Lichtenstein Drawing Acquired in ’65 with $10 Lottery Ticket Expected to Sell for $1 Million
This pencil and crayon drawing on paper was a lottery prize in 1965. The owner paid $10 for the lottery ticket and found the prize in a locker at Pennsylvania Station in New York. It is going up for auction at Christie’s next month and is expected to sell for $1 million or more.
NEW YORK – In a tale that could inspire anyone to collect art no matter the budget, a crayon and pencil drawing by the American Pop Art master Roy Lichtenstein, won by way of a $10 lottery ticket in 1965, will be offered at the Post-War and Contemporary Evening Sale at Christie’s on May 11 and is expected to realize more than one million dollars.
“Drawing for Kiss V” (estimated to sell for between $800,000-$1,200,000), rendered in graphite and wax crayon on paper, is the original drawing for Lichtenstein’s masterpiece painting “Kiss V” of 1964 and belongs to the artist’s most celebrated series of iconic portraits of comic-book-style dream-girls that he created between 1961 and 1965.
The drawing was acquired by the present owner at one of the legendary “Happenings” organized by the Artists’ Key Club—a group formed by a leading group of emerging pop artists in the early 1960s. The invitation for the event instructed participants to convene at the Hotel Chelsea in New York and register in a lottery in return for a key to a locker at Penn Station, famously undergoing renovation in 1965. Inside each of these lockers was a work that had been donated by artists, including Roy Lichtenstein, Arman, Christo, Niki de Saint-Phalle and Andy Warhol. The present owner bought their lottery ticket for $10 and that evening in March of 1965 found this masterpiece in their locker. “Drawing for Kiss V” has remained in the same New York private collection for more than 45 years and is a unique piece of history that captures the remarkable aesthetic and cultural zeitgeist of the New York art world at a time of revolutionary change.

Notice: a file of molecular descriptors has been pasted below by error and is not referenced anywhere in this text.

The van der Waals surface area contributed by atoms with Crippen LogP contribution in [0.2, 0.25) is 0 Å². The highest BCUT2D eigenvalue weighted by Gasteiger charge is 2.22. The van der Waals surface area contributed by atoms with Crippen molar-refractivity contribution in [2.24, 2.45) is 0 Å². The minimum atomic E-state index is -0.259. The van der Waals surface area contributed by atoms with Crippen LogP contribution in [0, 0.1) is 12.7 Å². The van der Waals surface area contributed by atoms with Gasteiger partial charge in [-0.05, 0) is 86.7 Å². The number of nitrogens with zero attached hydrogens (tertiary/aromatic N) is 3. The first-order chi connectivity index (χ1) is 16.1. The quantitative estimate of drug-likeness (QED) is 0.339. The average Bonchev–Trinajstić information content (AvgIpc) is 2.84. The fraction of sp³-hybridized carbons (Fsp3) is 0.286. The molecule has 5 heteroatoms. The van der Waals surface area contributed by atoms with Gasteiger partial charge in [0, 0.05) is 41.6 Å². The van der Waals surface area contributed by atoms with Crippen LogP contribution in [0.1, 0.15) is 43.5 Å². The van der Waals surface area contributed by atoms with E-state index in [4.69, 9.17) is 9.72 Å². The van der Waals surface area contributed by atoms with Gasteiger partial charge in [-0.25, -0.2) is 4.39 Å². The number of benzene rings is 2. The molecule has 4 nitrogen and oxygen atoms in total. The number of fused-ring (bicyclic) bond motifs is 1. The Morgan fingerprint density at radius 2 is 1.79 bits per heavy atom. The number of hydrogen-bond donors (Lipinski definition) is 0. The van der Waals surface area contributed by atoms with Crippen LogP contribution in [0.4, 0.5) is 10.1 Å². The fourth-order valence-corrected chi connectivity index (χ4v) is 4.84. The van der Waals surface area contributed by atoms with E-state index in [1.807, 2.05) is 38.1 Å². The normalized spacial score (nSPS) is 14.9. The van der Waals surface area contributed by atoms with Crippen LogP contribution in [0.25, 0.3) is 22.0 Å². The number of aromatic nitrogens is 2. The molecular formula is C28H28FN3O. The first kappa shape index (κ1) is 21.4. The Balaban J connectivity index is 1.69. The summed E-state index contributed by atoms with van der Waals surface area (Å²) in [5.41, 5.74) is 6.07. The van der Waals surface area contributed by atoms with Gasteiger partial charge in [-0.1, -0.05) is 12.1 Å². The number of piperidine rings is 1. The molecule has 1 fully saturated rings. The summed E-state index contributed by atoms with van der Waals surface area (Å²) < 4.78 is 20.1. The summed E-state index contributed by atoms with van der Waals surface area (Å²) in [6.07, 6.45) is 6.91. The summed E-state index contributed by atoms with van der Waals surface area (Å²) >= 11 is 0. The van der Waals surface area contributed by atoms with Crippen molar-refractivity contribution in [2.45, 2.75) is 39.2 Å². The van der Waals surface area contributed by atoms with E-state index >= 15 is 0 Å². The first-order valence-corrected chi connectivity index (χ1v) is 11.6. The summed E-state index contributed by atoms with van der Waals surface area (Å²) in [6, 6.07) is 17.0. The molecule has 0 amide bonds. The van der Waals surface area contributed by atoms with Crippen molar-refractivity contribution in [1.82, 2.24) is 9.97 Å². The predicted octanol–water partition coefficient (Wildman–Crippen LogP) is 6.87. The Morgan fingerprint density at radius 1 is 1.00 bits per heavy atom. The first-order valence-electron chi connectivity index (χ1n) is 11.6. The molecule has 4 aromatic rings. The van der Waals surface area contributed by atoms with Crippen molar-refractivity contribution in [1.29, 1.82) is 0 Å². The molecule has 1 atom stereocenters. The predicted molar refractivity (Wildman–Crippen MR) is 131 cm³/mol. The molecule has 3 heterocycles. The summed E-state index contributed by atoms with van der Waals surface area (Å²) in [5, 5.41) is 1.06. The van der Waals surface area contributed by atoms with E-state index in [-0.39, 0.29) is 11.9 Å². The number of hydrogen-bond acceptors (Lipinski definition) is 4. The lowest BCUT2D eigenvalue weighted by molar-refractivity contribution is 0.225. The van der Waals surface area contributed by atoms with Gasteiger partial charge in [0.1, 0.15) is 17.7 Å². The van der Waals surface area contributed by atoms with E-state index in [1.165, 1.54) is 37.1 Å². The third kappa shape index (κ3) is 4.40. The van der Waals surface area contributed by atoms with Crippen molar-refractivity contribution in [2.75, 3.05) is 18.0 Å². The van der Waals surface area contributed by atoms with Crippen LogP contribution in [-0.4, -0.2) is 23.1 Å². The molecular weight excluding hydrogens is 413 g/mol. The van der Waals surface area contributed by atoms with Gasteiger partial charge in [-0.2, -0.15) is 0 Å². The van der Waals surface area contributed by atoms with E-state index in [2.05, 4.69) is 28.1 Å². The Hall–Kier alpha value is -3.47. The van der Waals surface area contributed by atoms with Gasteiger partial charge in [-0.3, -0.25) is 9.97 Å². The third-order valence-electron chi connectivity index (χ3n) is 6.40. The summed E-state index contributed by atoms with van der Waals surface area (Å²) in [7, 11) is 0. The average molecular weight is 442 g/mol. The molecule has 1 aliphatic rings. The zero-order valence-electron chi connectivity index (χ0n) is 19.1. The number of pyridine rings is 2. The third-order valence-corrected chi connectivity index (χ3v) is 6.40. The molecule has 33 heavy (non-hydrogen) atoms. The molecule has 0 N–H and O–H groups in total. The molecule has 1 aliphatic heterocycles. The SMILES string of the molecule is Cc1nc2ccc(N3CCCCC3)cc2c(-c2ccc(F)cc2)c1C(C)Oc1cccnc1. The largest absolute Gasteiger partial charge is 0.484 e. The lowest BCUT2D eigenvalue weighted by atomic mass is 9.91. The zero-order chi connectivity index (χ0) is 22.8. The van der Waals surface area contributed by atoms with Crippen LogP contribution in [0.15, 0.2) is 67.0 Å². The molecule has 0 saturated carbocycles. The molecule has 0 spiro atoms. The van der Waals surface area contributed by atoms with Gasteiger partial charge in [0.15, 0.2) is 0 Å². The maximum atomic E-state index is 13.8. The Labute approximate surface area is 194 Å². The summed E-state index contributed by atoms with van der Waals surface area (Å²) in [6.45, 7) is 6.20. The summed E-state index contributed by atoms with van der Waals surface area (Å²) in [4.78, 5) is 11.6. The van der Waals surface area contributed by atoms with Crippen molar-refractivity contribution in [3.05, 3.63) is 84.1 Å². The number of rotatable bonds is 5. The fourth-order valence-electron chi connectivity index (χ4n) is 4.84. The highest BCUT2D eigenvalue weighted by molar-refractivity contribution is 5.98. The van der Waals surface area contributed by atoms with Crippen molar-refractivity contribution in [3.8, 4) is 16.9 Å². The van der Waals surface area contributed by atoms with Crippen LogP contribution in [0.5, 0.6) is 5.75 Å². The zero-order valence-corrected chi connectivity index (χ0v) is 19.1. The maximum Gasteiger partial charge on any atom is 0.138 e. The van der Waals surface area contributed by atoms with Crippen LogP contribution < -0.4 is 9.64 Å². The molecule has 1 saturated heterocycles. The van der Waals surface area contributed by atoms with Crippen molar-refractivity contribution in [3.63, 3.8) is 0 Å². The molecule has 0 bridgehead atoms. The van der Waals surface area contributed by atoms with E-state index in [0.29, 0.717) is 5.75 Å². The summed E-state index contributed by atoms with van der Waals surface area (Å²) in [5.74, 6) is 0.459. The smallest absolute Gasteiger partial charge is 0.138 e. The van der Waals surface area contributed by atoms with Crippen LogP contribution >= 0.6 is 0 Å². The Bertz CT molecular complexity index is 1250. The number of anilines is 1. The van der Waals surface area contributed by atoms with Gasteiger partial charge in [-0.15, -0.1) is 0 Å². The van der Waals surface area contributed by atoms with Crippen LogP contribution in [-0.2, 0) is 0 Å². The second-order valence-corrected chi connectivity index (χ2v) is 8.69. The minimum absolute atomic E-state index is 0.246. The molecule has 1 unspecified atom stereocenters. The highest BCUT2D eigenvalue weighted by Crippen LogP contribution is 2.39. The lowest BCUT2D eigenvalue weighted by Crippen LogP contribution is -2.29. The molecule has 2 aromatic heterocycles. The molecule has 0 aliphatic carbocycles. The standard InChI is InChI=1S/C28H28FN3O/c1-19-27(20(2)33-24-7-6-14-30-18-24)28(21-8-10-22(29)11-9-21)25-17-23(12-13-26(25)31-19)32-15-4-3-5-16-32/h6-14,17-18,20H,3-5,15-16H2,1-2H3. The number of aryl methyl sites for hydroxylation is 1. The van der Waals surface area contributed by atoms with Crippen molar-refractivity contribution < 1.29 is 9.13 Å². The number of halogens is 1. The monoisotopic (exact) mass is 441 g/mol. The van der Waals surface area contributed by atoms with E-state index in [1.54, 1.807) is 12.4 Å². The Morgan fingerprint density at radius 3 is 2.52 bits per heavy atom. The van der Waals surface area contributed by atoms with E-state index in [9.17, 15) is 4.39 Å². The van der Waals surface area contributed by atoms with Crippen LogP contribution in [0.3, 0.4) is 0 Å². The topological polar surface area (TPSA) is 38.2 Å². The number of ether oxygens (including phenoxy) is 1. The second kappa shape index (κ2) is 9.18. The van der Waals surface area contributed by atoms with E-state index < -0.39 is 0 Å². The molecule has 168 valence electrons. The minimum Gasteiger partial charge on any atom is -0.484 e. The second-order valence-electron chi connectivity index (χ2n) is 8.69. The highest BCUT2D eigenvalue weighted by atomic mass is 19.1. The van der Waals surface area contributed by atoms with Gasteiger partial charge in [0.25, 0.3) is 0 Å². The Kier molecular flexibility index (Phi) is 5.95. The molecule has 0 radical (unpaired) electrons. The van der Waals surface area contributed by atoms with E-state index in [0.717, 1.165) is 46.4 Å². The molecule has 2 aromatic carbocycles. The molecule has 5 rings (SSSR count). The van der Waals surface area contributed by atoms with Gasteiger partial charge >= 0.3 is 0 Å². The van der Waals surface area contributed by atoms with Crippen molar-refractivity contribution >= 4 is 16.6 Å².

“Drawing for Kiss V is a master work created by Roy Lichtenstein in 1964, while at the height of his creative powers,” said Jonathan Laib, Post-War and Contemporary Art Specialist at Christies.
“Lichtenstein has succeeded in producing in this very small work a statement that traps the viewer in a voyeuristic gaze. Through the use of a shallow pictorial space Lichtenstein intensifies the dramatic events within; As a viewer we are violating an intimate and perhaps even violent moment between two lovers in an ambiguous situation that registers somewhere between agony and ecstasy.
Laib goes on to say that “in this incredible drawing, Lichtenstein accomplishes much of what defines his greatest works; the lingering effects of this drawing are lasting, it finds its way into the crevices of the mind and lingers freezing time to create experience. Though small in scale this drawing packs a punch that is much larger than its physical limitations.”
In November 2010, Lichtenstein’s masterpiece “Oh… Alright…” sold for $42.6 million, setting the world record price for the artist at auction. The world record price for a work on paper by the artist was established at Christie’s London in June 2010 when “Collage for Nude with Red Shirt” sold for $4,451,217.
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